Understanding the human genome sequence and in particular the vast non-coding regions is a central challenge for modern molecular biology with profound implications towards understanding the genetic basis of disease. In this talk I will survey multiple different computational approaches that I have developed for better understanding the non-coding genome. I will first describe a method, ChromHMM, that learns de novo combinatorial and spatial patterns from maps of multiple epigenetic marks using a multivariate hidden Markov model (HMM). These patterns correspond to different classes of genomic elements, which I have then used to provide cell type specific annotations of the human genome. I will then describe a method, ChromImpute, to impute maps of epigenetic marks that I have applied in the context of the Roadmap Epigenomics project to computationally predict over 4000 epigenomic datasets vastly accelerating the coverage of the human epigenome while providing overall more robust maps than have been obtained experimentally. I will then describe a combined computational modeling and experimental approach, Sharpr-PRA, that in high-throughput can test putative regulatory elements of interest identified based on epigenomics patterns and identify within them at high resolution bases activating or repressing gene expression. Finally, I will describe a new method, ConsHMM, also based on a multivariate HMM to annotate the human genome at single nucleotide resolution into a large number of different conservation states based on the combinatorial patterns of which species align to and which match the human reference genome within a multi-species sequence alignment.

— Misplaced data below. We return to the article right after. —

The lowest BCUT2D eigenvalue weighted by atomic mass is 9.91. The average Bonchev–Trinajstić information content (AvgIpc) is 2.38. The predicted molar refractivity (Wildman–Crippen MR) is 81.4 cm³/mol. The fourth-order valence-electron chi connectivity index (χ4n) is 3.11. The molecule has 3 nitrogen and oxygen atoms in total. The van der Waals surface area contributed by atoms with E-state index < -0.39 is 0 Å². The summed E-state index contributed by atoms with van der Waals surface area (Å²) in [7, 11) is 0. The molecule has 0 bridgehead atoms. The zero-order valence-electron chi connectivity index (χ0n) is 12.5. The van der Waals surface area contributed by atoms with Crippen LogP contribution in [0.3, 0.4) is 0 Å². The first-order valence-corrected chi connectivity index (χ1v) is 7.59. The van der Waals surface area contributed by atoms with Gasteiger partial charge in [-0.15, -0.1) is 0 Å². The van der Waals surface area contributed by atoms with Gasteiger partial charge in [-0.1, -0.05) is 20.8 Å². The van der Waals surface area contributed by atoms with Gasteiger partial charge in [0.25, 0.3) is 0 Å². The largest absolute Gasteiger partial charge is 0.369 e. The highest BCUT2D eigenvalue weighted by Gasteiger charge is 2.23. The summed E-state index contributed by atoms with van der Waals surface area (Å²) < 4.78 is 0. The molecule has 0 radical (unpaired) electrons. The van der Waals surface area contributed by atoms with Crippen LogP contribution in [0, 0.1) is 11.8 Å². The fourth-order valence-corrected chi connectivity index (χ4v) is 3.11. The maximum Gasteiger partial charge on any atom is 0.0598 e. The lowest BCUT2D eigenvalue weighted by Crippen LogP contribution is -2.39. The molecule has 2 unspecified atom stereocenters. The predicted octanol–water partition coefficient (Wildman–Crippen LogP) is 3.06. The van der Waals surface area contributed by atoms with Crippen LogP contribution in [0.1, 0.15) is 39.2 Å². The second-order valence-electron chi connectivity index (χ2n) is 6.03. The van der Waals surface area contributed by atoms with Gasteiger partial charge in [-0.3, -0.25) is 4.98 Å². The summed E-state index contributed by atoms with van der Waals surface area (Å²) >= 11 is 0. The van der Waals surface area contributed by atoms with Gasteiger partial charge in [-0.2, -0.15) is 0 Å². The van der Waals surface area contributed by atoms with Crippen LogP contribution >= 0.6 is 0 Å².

Faculty Host: Russell Schwartz